Mong Palatino

Blogging about the Philippines and the Asia-Pacific since 2004


@mongster is a Manila-based activist, former Philippine legislator, and blogger/analyst of Asia-Pacific affairs.

The Malaysian Department of Islamic Development recently posted on its website the ‘Guidelines for Muslims Celebrating Religious Festivals of Non-Muslims,’ issued by the National Fatwa Committee for Islamic Religious Affairs during its 68th muzakarah (discussion) on April 12, 2005.

The guidelines have been posted there to serve as a reminder to Muslims not to violate the teachings of Islam if they intend to attend the religious festivals of non-Muslims. So, what are the religious events and activities that Malaysian Muslims shouldn’t join? Well, they shouldn’t take part if:

1. The event is accompanied by ceremonies that are against the Islamic faith;

2. The event is accompanied by acts against the Islamic law;

3. The event is accompanied by acts that contradict the moral and cultural development of Muslim society in this country;

4. The event is accompanied by acts that can stir the sensitivity of Muslim community.

These criteria seem to be reasonable, since they only advise the faithful not to participate in events that contradict Islamic values. But the religious authorities, who probably don’t want a liberal interpretation of the guidelines, have given specific examples of anti-Islamic practices.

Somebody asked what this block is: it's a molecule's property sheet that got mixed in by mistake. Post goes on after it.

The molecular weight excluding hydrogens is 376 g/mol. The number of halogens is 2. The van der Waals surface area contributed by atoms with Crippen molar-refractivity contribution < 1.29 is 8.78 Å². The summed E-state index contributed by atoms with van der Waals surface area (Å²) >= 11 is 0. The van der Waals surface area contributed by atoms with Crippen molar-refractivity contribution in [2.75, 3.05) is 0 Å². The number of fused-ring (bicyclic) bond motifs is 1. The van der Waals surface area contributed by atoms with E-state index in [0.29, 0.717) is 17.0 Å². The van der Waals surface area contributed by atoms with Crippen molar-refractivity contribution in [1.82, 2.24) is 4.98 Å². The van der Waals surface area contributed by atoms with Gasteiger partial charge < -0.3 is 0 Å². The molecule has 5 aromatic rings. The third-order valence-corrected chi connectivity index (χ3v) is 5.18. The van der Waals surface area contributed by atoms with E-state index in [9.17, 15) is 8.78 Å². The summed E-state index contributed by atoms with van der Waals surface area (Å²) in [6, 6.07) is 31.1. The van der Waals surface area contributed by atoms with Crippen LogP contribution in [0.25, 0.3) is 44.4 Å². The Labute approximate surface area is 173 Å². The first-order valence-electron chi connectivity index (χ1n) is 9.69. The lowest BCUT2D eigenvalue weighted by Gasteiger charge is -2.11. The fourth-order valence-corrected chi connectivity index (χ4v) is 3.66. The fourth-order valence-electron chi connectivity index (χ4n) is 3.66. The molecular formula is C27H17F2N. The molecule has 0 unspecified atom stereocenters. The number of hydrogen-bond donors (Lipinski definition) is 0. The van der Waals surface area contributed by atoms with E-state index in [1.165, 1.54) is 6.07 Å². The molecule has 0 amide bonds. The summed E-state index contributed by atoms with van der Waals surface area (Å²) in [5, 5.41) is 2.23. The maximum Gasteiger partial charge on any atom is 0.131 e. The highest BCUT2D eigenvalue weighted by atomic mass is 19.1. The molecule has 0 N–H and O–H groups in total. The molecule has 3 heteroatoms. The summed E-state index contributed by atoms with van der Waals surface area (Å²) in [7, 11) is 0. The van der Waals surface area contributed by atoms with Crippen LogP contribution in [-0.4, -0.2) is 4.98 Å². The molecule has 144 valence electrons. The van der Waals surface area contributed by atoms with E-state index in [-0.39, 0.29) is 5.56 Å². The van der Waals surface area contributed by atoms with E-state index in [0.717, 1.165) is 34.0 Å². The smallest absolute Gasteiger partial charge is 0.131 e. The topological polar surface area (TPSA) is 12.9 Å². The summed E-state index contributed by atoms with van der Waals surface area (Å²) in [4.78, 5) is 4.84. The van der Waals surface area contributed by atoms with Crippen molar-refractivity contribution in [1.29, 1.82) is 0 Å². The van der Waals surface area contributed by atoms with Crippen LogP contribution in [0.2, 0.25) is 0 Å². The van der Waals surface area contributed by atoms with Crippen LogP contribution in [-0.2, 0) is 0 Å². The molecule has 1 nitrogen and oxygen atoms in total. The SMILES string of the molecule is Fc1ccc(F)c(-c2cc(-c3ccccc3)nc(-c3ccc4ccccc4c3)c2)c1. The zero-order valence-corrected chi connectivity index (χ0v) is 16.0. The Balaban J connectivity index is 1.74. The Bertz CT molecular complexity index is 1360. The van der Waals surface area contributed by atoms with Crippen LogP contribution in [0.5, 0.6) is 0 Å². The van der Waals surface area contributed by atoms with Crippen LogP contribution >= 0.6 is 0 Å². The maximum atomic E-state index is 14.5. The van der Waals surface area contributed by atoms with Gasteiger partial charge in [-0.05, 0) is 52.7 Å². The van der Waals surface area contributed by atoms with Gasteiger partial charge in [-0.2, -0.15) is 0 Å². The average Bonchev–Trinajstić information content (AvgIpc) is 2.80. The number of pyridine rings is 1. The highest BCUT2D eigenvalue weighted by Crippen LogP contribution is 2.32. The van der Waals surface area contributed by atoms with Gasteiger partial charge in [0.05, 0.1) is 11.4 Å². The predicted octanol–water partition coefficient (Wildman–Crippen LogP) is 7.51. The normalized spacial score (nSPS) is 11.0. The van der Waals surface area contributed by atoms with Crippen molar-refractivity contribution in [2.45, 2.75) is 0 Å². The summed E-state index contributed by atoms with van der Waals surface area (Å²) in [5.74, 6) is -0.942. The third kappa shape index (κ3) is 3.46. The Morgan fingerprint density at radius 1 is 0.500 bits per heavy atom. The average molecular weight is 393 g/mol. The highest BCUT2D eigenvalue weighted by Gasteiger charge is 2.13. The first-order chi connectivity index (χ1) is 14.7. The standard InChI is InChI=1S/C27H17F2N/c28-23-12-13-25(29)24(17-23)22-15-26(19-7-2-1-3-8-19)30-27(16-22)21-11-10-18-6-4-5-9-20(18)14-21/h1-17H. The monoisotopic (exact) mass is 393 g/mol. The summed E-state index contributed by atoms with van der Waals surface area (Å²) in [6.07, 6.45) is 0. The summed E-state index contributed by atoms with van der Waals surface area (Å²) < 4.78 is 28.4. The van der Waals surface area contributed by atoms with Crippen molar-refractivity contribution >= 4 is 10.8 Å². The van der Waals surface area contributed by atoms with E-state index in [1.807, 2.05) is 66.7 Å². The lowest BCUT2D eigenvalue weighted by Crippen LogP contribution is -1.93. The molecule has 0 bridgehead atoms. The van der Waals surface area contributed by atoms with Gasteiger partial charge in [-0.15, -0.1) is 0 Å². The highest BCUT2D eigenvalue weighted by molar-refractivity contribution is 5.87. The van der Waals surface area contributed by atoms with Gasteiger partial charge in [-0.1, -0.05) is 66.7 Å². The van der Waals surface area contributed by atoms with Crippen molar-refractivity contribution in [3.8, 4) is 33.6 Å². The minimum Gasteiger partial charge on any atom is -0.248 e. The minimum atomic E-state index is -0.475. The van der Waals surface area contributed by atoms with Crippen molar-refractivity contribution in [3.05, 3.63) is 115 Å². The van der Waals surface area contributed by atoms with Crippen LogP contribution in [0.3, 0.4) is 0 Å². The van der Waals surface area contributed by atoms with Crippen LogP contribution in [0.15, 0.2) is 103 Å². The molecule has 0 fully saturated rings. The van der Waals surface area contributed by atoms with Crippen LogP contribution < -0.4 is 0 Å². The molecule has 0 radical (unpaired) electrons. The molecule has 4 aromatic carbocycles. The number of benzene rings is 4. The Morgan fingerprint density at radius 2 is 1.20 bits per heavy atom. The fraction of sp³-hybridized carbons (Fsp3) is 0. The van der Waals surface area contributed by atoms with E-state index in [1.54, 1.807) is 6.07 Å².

Based on the guidelines, ceremonies and acts that violate Islam include the use of religious symbols such as the cross, lights, candles and Christmas trees. Muslims also can’t wear red costumes like Santa Claus outfits or other garments that reflect religion. Possession of ornaments like church bells, Christmas decorations and the breaking of coconuts are also prohibited. Muslims also can’t sing songs that take the form of non-Muslim religious propaganda. Are Christmas carols off limits then?

The ban on the wearing of conspicuous clothing, organizing beauty pageants and cock-fighting might also seem a bit extreme to some, but are perhaps understandable for a Muslim-dominated country like Malaysia. Indeed, in a sense, the guidelines aren’t entirely unjust because some of the prescriptions are genuinely aimed at protecting the Islamic faith. For example, Muslims can’t listen to speeches that insult Muslims and Islam. They also can’t attend ceremonies that serve intoxicating food or beverages.

However, the guidelines include an instruction to the public to first consult with religious authorities before attending the religious festivals of non-Muslims. Does this mean a Muslim employee is violating Islamic teachings if he attends an office Christmas party without asking permission from religious officials?

Ultimately, these guidelines are in conflict with the avowed aim of the government to promote religious harmony in multiracial Malaysia. Even the prime minister’s political slogan and major campaign programme is called 1Malaysia, with a stated goal of preserving and enhancing ‘this unity in diversity which has always been our strength and remains our best hope for the future.’